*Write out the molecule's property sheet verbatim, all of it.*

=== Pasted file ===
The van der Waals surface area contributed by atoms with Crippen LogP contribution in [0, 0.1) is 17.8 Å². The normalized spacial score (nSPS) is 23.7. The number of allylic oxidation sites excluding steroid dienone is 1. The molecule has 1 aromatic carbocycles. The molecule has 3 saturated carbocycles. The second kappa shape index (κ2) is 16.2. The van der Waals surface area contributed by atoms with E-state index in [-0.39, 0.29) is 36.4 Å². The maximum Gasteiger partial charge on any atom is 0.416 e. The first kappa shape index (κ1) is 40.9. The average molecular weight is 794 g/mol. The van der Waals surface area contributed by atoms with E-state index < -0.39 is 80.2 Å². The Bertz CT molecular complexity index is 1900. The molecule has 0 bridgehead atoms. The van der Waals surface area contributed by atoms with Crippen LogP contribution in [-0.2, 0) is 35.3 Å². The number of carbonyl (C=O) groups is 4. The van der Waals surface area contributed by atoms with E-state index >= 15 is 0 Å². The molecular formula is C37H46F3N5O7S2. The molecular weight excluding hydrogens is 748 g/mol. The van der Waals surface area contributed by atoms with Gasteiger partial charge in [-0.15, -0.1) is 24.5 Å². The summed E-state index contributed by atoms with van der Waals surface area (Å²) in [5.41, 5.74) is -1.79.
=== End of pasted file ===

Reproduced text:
The van der Waals surface area contributed by atoms with Crippen LogP contribution in [0, 0.1) is 17.8 Å². The normalized spacial score (nSPS) is 23.7. The number of allylic oxidation sites excluding steroid dienone is 1. The molecule has 1 aromatic carbocycles. The molecule has 3 saturated carbocycles. The second kappa shape index (κ2) is 16.2. The van der Waals surface area contributed by atoms with E-state index in [-0.39, 0.29) is 36.4 Å². The maximum Gasteiger partial charge on any atom is 0.416 e. The first kappa shape index (κ1) is 40.9. The average molecular weight is 794 g/mol. The van der Waals surface area contributed by atoms with E-state index < -0.39 is 80.2 Å². The Bertz CT molecular complexity index is 1900. The molecule has 0 bridgehead atoms. The van der Waals surface area contributed by atoms with Crippen LogP contribution in [-0.2, 0) is 35.3 Å². The number of carbonyl (C=O) groups is 4. The van der Waals surface area contributed by atoms with E-state index >= 15 is 0 Å². The molecular formula is C37H46F3N5O7S2. The molecular weight excluding hydrogens is 748 g/mol. The van der Waals surface area contributed by atoms with Gasteiger partial charge in [-0.15, -0.1) is 24.5 Å². The summed E-state index contributed by atoms with van der Waals surface area (Å²) in [5.41, 5.74) is -1.79.